Please note, you can access all previous explanatory and inspirational WTM Emails at the end of this email. Wednesday’s explanatory emails and Friday’s inspirational emails are numbered in order of appearance, so one is odd and the other even numbered.
This is inspirational WTM Email 22
Art: The agony and the ecstasy of the human condition
From Francis Bacon’s tortured self-portraits and Edvard Munch’s terrifying Scream, to the radiant beauty of Van Gogh’s and Gauguin’s depictions of nature and life, art has the power to express the agony and the ecstasy of the human condition when words fail us.
Consider Bacon’s and Munch’s works (above). While in our day to day lives we block out the reality of the human condition, these paintings expose the true nature of human’s corrupted and alienated existence. Indeed, they depict what the Scottish psychiatrist R.D. Laing so honestly described when he wrote:
“Our alienation goes to the roots…the ordinary person is a shrivelled, desiccated fragment of what a person can be…between us and It [our true selves or soul] there is a veil which is more like fifty feet of solid concrete.” (The Politics of Experience and The Bird of Paradise, 1967) (See paragraphs 123–125 of FREEDOM.)
Jeremy Griffith explains the significance of Bacon’s work in his book FREEDOM:
“While people in their state of denial of what the human condition actually is typically find his [Bacon’s] work ‘enigmatic’ and ‘obscene’ (The Sydney Morning Herald, 29 Apr. 1992), there is really no mistaking the agony of the human condition in Bacon’s death-mask-like, twisted, smudged, distorted, trodden-on — alienated — faces, and tortured, contorted, stomach-knotted, arms-pinned, psychologically strangled and imprisoned bodies; consider, for instance, his Study for self-portrait (above, top left). It is some recognition of the incredible integrity/honesty of Bacon’s work that in 2013 one of his triptychs sold for $US142.4 million, becoming (at the time) ‘the most expensive work of art ever sold at auction, breaking the previous record, set in May 2012, when a version of Edvard Munch’s The Scream [another exceptionally honest, human-condition-revealing painting shown above on the right] sold for $119.9 million’ (TIME, 25 Nov. 2013).” (See paragraphs 124–125 of FREEDOM.)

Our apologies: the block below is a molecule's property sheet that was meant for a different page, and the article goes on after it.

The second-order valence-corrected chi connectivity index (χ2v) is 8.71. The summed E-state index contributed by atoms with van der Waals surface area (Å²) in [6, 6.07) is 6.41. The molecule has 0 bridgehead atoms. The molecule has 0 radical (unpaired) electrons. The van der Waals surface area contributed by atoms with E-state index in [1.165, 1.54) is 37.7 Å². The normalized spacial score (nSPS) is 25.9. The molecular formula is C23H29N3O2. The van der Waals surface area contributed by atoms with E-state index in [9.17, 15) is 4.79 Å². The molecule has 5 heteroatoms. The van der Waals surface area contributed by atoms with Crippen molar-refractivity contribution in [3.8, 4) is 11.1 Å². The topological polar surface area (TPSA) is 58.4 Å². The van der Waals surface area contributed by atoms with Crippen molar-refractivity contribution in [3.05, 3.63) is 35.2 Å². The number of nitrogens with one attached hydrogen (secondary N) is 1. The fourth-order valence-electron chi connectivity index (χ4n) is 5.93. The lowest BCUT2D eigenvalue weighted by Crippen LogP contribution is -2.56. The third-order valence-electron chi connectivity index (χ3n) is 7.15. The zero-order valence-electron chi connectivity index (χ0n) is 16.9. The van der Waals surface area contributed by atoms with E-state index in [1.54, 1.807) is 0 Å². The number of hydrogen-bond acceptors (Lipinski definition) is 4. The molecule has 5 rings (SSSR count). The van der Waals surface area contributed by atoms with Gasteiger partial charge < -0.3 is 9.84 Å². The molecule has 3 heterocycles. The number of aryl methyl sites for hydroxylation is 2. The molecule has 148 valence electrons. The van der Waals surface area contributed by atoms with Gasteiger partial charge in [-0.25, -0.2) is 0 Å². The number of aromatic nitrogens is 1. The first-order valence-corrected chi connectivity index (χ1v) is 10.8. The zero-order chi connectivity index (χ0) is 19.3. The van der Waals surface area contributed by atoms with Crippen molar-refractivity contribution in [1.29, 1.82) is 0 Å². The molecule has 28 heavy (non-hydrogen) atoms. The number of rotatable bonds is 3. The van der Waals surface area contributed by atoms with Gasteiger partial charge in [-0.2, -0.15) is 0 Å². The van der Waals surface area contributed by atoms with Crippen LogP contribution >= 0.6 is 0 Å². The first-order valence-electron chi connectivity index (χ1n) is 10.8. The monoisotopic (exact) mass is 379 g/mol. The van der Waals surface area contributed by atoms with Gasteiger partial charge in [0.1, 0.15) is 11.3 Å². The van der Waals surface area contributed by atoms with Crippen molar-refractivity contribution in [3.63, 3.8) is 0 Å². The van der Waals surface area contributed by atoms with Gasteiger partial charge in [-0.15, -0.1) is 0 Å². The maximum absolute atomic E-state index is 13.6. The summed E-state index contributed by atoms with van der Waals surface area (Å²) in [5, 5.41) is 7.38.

At the other end of the spectrum, however, are those artists who have the astonishing ability to break the hold of our tortured, preoccupied existence and remind us of the beauty of the world — who offer some glimpse of the magic we will be able to fully and properly access when we are no longer trapped behind the “fifty feet of solid concrete” the human condition has wedged “between us and It [our soul]”.
Jeremy also explains this aspect of art in FREEDOM, writing:
“Great art ‘can make the invisible visible’; it can cut a window into our alienated, effectively dead state and bring back into view some of the beauty that our soul has access to. After years of developing his skills, Vincent Van Gogh was able to bring out so much beauty that resigned humans looking at his paintings find themselves seeing light and colour as it really exists for possibly the first time in their life: ‘And after Van Gogh? Artists changed their ways of seeing…not for the myths, or the high prices, but for the way he opened their eyes’ (Bulletin mag. 30 Nov. 1993).” (See paragraph 829 of FREEDOM.)
So while Bacon and Munch attract record-breaking prices because their honesty has immense cathartic power, it is through the art of masters such as Van Gogh and Gauguin that we are shown the radiant life that awaits humanity now that the human condition has been solved.
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Read Jeremy Griffith’s breakthrough redeeming explanation of the human condition in ; and about his insights into how humans have used painting and music and other artistic expressions to depict both our alienated state, and the world’s true beauty, in .
Discussion or comment on this email is welcomed — see below.
See all previous WTM Emails
(Note, Wednesday’s explanatory emails and Friday’s inspirational emails are numbered in order of appearance, so one is odd and the other even numbered.)
These emails were composed during 2017 by Jeremy Griffith, Damon Isherwood,
Fiona Cullen-Ward & Brony FitzGerald at the Sydney WTM Centre.